Surprisingly, the German Federal Employment Court (BAG) decided on 13 September 2022 that an obligation exists for employers in Germany to comprehensively record employees’ working time (case reference 1 ABR 22/21). For employers, this results in a great deal of uncertainty, as the details of this obligation remain unclear.
The starting point of the case was a works council’s co-determination request demanding that the employer implements an electronic working-time recording system. BAG denied this request based on the argument that, pursuant to section 3, paragraph 2, number 1 of the German Health and Safety Act, there is already an obligation on employers to record working time. Consequently, with an existing legal obligation already in place, there is no room for a works council co-determination on the question of such implementation.
Previously, the obligation to record working time had been discussed following the “time clock” decision of the European Court of Justice (ECJ), dated 14 May 2019 (case reference C-55/19). Our previous alert, dated 13 June 2019, on this ECJ decision can be read here. However, the ECJ decision only imposed an obligation on EU member states to ensure that employers set up an objective, reliable, and accessible system for measuring actual daily working time. Therefore, it has been the predominant position in Germany thus far that there is not yet a legal obligation on employers to comprehensively record working time. Rather, it had been understood that the legislature would first have to specifically implement such an obligation before it would be legally binding on employers.
The health and safety provision to which BAG referred in the current case to justify an already existing obligation to record working time is very generic. It does not include any detail on working-time recording, but rather only general health and safety principles. In practice, this raises a number of unresolved questions. For example, it remains unclear what the decision will mean for the practice of so-called Vertrauensarbeitszeit (working time based on trust) in Germany, where employers in large do not monitor working time at all, but leave it to the employees to decide when exactly they complete their work. Further, it remains unclear what options employers will have when implementing a working-time recording system (for example, when choosing between analog and digital recording systems or when delegating recording obligations to employees). Furthermore, it remains unclear whether noncompliance with recording obligations can actually result in any material legal consequences for employers as things stand. At the very least, it is likely that administrative fines provided for under the German Health and Safety Act will not be applicable so long as the recording obligations have not been further formalized in a legal ordinance or a specific law.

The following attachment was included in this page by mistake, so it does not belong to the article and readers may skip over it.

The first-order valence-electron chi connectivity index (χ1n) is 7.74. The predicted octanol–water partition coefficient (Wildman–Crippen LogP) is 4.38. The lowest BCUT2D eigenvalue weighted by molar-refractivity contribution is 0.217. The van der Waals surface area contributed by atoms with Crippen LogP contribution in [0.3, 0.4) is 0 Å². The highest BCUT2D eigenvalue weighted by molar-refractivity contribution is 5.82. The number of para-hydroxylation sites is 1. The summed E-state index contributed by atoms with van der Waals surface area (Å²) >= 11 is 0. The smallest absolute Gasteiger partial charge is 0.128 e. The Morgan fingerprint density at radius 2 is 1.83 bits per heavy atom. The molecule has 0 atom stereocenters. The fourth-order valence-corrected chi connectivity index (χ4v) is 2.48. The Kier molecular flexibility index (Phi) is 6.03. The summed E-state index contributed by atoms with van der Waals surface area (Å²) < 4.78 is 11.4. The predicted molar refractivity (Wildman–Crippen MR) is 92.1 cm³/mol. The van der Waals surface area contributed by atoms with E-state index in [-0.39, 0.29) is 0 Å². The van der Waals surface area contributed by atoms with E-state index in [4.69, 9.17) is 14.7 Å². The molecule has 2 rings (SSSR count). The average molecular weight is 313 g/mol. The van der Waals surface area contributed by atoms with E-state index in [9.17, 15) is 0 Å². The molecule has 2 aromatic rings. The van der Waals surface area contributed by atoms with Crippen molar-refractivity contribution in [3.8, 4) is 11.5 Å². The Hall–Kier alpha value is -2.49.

It remains to be seen whether BAG’s—so far unpublished—written decision will provide answers. The written decision might further provide some clarity on the extent to which the legislature can still further regulate, limit, or extend such recording obligations.
Further working-time recording will usually result in a significant additional administrative burden for employers. In this context, there will also be a question of the extent to which employers will want to use recorded working time to better monitor employees’ performance. We believe that, in principle, it is likely to remain possible to delegate recording obligations to employees. However, this will only be in cases where the employer checks such records from time to time and intervenes in the case of violations.
When introducing a working-time recording system, the employer should also ensure that it will not result in unwanted disadvantages for potential entitlements to overtime compensation. BAG has already clarified that even where there is no working-time recording, the burden will remain on the employee to provide sufficient proof for overtime compensation claims. Recording of working time within the meaning of the German Working Time Act (as a health and safety matter) does not necessarily go hand in hand with questions relating to compensation of overtime (as a remuneration matter). However, where working-time recording systems are introduced carelessly, it could become easier for employees to meet the burden of proof with regard to overtime compensation claims.
In any event, employers should prepare to introduce working-time recording systems going forward. In our view, however, it is still necessary that employers balance the risks between implementing such recording as soon as possible and waiting for further clarity. In this context, BAG’s written decision, clarifications by further court decisions, and potential specifications by the legislature should be carefully monitored. Hastily and poorly planned implementation of working-time recording could later prove damaging.